It was all a fucking joke. And to think I took pity on their marketing team. Then again, the people at Volkswagen are experts at lying. The company claims this is an April fools stunt, but A) it’s not April 1st for another two days and B) they went on record with reporters stating it was a real thing they were doing. The Verge staff are pissed that VW lied to them and wasted their time, and I don’t blame them.

Pfizer and Moderna vaccines are super effective at preventing COVID-19 3/30/2021

Marisa Fernandez for Axios:

People who are fully vaccinated with the mRNA vaccines from Pfizer or Moderna are 90% less likely to get infected with COVID-19, according to a CDC study that tested nearly 4,000 health care workers and other essential workers for the virus weekly.

Why it matters: The data show how well the vaccine performs in non-clinical trial settings. During the mRNA clinical trials for both the Pfizer and Moderna vaccines, effectiveness from full vaccination was about 95%.

California is allowing all residents to get poked in the arm starting April 15th, and I’m as giddy for this as I am every September for a new iPhone.

Apple announces WWDC21 3/30/2021

Apple has announced WWDC21 for June 7th through the 11th. The conference will be online-only again this year — a good call — with the tagline “Glow and Behold”. iOS 15 and macOS 12, among others, are expected to be announced.

The mystery of Walt Disney’s Enchanted Tiki Room’s Rosita 3/26/2021

On Twitter, @cabel asks:

Friends… have we solved a theme park mystery? Do we now know What Happened To Rosita?

Ok, let me back up.

In Walt Disney’s Enchanted Tiki Room, José drops this infamous line, and it has haunted me, and many others, forever.

Cabel includes a clip of the introduction to the song “Let’s All Sing Like the Birdies Sing”, when Pierre is introducing the ladies above the fountain, and names each one. Then José makes a comment about Rosita:

Let’s be honest. This “joke” makes no sense. After naming a bunch of fancy birds, José blurts out “I wonder what happened to Rosita?”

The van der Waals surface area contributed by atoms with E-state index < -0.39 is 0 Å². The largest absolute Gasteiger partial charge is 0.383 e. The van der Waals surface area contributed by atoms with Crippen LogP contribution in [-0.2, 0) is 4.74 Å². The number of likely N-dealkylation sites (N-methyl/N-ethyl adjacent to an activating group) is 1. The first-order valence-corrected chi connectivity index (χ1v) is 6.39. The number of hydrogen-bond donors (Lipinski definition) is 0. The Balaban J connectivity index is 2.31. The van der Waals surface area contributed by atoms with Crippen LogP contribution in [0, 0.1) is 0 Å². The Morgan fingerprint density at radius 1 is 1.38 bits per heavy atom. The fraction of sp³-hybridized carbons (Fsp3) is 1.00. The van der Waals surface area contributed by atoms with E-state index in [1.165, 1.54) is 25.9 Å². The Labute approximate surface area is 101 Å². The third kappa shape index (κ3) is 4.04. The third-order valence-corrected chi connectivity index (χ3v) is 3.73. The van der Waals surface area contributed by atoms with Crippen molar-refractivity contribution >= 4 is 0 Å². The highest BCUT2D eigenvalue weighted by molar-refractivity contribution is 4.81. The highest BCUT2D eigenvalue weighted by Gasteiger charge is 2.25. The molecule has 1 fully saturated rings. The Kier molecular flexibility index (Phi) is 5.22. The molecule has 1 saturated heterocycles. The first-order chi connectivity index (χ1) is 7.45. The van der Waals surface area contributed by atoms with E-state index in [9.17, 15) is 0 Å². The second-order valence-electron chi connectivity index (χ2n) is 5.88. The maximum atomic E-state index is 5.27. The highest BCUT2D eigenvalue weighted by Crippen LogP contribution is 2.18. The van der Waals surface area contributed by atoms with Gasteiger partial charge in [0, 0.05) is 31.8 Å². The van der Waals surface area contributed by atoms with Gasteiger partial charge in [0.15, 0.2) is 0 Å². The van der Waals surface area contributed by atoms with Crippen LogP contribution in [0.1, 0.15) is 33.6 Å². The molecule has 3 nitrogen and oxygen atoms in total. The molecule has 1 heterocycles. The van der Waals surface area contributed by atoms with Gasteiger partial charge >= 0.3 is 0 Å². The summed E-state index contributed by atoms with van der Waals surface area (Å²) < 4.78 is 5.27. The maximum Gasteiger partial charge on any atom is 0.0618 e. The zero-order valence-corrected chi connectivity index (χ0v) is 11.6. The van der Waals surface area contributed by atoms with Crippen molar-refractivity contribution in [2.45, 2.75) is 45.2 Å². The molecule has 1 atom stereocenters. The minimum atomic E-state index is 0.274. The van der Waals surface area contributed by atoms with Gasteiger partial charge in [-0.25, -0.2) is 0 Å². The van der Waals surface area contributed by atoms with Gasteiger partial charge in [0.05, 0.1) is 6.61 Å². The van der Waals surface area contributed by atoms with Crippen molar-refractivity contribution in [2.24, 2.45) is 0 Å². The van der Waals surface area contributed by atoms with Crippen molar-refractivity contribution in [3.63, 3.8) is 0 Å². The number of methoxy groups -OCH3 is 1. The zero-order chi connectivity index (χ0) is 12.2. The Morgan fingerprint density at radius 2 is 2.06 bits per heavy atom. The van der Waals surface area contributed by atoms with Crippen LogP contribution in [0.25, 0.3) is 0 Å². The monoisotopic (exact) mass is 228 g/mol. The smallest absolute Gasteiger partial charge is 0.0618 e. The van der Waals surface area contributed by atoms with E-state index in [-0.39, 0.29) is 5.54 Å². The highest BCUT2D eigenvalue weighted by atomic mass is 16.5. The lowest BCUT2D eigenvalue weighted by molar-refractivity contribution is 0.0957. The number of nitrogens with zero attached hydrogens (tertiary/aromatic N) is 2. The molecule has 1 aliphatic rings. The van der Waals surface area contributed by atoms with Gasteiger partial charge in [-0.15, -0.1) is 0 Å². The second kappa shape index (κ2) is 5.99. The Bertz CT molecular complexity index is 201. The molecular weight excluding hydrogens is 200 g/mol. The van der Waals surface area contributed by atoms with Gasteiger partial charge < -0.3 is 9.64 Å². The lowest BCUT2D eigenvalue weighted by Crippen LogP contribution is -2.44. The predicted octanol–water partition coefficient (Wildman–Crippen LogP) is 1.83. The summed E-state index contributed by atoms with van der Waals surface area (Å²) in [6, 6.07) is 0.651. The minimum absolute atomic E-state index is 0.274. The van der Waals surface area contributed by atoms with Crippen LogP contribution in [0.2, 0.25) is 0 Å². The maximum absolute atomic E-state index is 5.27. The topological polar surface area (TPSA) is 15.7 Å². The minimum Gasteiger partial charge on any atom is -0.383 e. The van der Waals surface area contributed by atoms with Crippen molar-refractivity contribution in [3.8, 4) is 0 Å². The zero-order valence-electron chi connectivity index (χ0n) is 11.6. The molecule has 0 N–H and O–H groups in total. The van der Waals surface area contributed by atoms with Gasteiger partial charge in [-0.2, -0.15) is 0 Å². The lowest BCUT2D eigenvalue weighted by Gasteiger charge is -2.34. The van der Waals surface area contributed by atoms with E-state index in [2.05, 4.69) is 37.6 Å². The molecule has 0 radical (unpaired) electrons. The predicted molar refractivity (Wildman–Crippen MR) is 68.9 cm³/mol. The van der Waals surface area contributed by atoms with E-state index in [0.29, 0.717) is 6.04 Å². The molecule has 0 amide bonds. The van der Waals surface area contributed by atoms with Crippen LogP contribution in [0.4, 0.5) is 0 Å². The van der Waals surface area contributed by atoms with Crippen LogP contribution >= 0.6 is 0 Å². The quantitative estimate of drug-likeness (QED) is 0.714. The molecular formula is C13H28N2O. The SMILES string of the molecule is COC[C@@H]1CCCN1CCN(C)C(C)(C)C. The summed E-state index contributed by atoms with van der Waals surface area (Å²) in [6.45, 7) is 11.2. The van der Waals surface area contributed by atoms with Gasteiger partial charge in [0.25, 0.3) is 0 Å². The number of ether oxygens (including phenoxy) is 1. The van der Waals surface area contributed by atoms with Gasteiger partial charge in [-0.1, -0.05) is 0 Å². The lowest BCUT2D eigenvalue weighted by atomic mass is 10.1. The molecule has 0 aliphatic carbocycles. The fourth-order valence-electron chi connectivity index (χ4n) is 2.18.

I often wondered if learning the meaning of the joke would make me cringe (a bit like José’s accent). It didn’t add up. It was clearly SOMETHING.

I think he solved the mystery, but it’s bittersweet.

Microsoft isn’t good with communities, and Discord could be their next victim 3/26/2021

Tom Warren for The Verge:

Microsoft is reportedly having discussions with Discord to buy the communications app. The Wall Street Journal reports that Microsoft is in “exclusive talks” to acquire Discord, and a deal could close next month. It’s the latest acquisition target for Microsoft, after the company failed to acquire TikTok and Pinterest recently. While all three are very different services, they share one common element: community.

Microsoft is willing to spend big on these services because, outside of Xbox, it doesn’t have a huge consumer-facing community like rivals Google, Amazon, Facebook, and Apple do. Microsoft has watched Google acquire YouTube and turn it into the world’s biggest video platform, Amazon buy Twitch and dominate streaming, Facebook acquire both Instagram and WhatsApp to control the way millions communicate and socialize online, and Apple rule mobile with its App Store.

Discord gives Microsoft access to a growing list of more than 140 million monthly active users that includes thousands of top YouTubers, creators, and gamers. Microsoft wants its own community.

I would be sad to see any big tech company buy Discord, but especially sad to see Microsoft do it. They don’t seem to manage “communities” well — and they do own several communities. Over the last decade they’ve acquired Skype, Mojang (the company that created Minecraft), LinkedIn, and GitHub. And don’t forget Mixer, which Microsoft recently shut down and then jumped in bed with Facebook for game streaming.

Microsoft also, of course, has their Xbox platform — and how they’ve never managed to expand the Xbox brand into anything beyond a console and a monthly subscription to connect to the internet is something that I’ll never understand.